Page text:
The French doctors curing 'medical deserts' a week at a time

  • People
  • Thursday, 11 May 2023

Mayor Rouchon (second from right) and Jardel during the opening ceremony of the new practice in the village of Ajain, in central France. Photo: Thomas Marty/Ajain municipality/dpa

When the last family doctor in the village of Ajain in central France retired two years ago and no successor was found, the community of 1,150 inhabitants did not give up.

Using signs at the village entrance and a video call in regional and national media, Ajain looked for a new doctor, initially without success, amid a growing nationwide shortage of rural practitioners.

But then the young doctor Martial Jardel came to the mayor's office with an unusual plan. Suddenly Ajain had 40 available doctors under a simple scheme, whereby for a week at a time, a practitioner from somewhere in France comes and fills in.

"I was approached almost daily by people asking, 'have you found a doctor, because I'll be dead before we get one again?'" Mayor Guy Rouchon told the France bleu radio station. "We did what we could."

Ajain's appeal for help touched a nerve for the newly qualified Jardel, who had just spent six months travelling around France as a locum doctor in a camper van.

With the support of the national health authorities and the doctors' collective Médecins Solidaires, which he co-founded to implement his idea, it was launched last autumn.

"It can be scary when a different doctor comes every week," Jardel said at the recent opening of the new practice in Ajain. However, he added, this is still better than relying on a single doctor who sets up shop but may then leave again.

"As general practitioners, we want to offer a solution to a collective problem."

Like many rural areas across Europe, the village of Ajain is suffering from a shortage of doctors. Photo: Thomas Marty/Gemeinde Ajain/dpaLike many rural areas across Europe, the village of Ajain is suffering from a shortage of doctors. Photo: Thomas Marty/Gemeinde Ajain/dpa

And that problem is deepening in France's rural communities, which currently lack around 6,000 GPs, according to a study conducted among mayors last year.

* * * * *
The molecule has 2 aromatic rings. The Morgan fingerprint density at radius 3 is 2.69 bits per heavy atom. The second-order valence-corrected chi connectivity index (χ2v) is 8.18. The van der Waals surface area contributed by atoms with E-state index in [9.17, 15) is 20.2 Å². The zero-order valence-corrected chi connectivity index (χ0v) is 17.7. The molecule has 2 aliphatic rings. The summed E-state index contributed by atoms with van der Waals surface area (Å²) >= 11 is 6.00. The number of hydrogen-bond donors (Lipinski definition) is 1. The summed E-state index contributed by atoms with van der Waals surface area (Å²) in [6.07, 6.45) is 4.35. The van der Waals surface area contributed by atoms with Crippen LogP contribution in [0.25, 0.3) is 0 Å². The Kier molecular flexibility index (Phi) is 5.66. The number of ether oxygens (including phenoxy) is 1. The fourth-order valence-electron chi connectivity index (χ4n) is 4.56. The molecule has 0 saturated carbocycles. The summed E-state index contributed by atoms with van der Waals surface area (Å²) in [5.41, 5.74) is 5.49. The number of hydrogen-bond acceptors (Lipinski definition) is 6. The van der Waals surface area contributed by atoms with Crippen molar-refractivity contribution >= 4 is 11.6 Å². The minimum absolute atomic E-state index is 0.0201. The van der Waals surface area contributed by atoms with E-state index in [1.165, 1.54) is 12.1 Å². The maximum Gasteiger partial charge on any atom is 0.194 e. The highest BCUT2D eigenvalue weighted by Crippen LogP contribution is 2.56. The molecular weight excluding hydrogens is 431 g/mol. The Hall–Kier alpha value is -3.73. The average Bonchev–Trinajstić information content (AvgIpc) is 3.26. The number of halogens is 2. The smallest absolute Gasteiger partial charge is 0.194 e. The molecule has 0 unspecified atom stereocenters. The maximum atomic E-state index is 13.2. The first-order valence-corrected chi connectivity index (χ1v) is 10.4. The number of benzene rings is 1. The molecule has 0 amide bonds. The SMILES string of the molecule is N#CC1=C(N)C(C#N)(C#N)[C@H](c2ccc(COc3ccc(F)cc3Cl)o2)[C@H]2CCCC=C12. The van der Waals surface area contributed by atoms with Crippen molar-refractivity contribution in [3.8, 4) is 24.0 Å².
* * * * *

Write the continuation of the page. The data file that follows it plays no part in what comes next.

In the whole country, by some estimates, as many as 22 million people live in an underserved region, of whom six million don't have a permanent GP. The situation became so acute that President Emmanuel Macron last year proposed a scheme to encourage retiring doctors to stay in practice.

Reportedly, around 10% of French doctors are currently working in retirement.In search of a solution, the city of Nevers in central France made headlines by flying in doctors in a small plane from Dijon, 150km away.

The next generation of doctors may offer a less extreme remedy. Since qualifying in 2021, Jardel went on a mission to explore France's so-called medical deserts – places like Ajain that lack basic healthcare – and realised he could make a difference.

"It was a win-win situation. Doctors in isolated places were able to take time off and I was able to increase my experience," he told the What's Up Doc journal for young practitioners.

"And to take advantage of the fact that in our profession we can practice anywhere."Even in sparsely populated regions there are solutions if you look for them together, says Jardel, who sees much broader application of the scheme: "We are creating a collective movement, a new community."

But the first step, he believes, is to break away from the attitude that nothing works anyway and nothing can be done.

Médecins Solidaires, which translates as Doctors in Solidarity, is now promoting the idea of copying the model in other municipalities in France and is looking for 300 committed doctors as a first step. Within five years, 150 medical practices like the one in Ajain are hoped to be established.

The community's new practice was set up in a rented container building as a temporary solution, while the guest doctors will be accommodated in a country house.

Patients have to get used to the idea of a different doctor at every visit, but Mayor Rouchon thinks it will work, as the new healthcare centre has permanent receptionists and patient files.

"People are surprised that they and their little aches and pains are taken care of, they are very satisfied," he said.

Encouraged by the new clinic's success, the mayor is now looking at ways of preserving other facets of local life. Since the village post office cut back its opening hours, he has set up a combined Biblioposte post office agency and library, which should be sustainable because of its dual function. – dpa

Subscribe now to our Premium Plan for an ad-free and unlimited reading experience!

Next In People

Malaysian surgeon acquires exclusive Freddie Mercury plates at Sotheby's auction
Meet the cook caring for a historic bonsai collection
Musician Paul Simon coming to terms with 'frustrating' hearing loss
Penangite uploads content on Malaysia, gains over 3.4 million likes on TikTok
US counsellor collects dozens of career Barbies to inspire job seekers
Ireland's fishermen fear species migration as sea temperatures soar
Greta's legacy in Germany: Climate activists fight to keep the pace
A Malaysian woman's dedication to teaching children with autism for 32 years
Finding their groove ... and their squad ... in swing dancing
'I don't belong there': the Ukrainians dodging the front

Others Also Read